original714 saidAlso, double-check that your gym will allow an outside trainer to accompany you. The few gyms I have asked about in Pittsburgh all require the use of their trainers for 'insurance purposes'. Very frustrating.
That is because house trainers, like wait staff or beauty staff, depend on commissions. They should not have to compete with outside trainers who can charge an hourly rate that does not include all the overhead (equipment, insurance, etc.) a gym has to buy.
Some other reputable certifications to look for:
NASM (National Academy of Sports Medicine)
NCSA (National Conditioning and Strength Association)
offers the CSCS (Certified Strength and Conditioning Specialist) certification
there are ways around using in house trainers, even at gym that don't allow outside trainers. If you bring in your own trainer, just make sure they workout also, like doing each exercise in full sets first, it looks like they are just a training partner.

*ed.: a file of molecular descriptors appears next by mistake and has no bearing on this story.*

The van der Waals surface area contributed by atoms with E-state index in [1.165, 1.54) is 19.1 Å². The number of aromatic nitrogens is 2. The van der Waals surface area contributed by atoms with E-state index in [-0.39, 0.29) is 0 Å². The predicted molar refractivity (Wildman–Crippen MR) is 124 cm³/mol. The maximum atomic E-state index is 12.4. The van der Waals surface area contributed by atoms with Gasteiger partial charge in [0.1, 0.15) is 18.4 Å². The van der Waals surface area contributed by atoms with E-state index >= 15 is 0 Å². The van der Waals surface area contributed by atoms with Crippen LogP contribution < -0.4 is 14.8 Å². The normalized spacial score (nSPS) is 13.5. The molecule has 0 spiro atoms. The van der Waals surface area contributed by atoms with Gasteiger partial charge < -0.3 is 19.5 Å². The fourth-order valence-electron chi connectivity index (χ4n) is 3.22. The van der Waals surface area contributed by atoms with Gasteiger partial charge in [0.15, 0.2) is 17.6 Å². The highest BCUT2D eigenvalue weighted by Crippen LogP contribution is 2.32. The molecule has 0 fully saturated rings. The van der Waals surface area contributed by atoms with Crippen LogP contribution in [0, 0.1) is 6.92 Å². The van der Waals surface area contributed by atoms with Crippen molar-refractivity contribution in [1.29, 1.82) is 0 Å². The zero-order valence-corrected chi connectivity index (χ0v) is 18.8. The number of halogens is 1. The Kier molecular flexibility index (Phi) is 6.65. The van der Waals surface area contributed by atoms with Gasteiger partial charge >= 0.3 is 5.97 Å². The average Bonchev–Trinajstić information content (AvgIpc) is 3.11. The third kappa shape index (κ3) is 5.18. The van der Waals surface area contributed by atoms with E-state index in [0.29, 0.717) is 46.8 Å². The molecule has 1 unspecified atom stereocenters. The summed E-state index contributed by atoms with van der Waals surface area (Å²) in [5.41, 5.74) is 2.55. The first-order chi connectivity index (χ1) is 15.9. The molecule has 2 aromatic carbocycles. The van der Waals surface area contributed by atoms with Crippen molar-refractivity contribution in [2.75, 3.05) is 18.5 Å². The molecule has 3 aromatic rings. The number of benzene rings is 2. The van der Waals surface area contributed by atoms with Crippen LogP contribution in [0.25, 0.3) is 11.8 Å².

Some gyms allow independent trainers. i know a few that have independent trainers as contracts, they just pay a monthly fee to the gym to use the equipment to train their own clients. Some just make the trainer and their clients purchase a gym membership, and some others that have the client as a member just charge the trainer a visitor fee each time.
If you want an outside trainer, find out what their policy for independent trainers is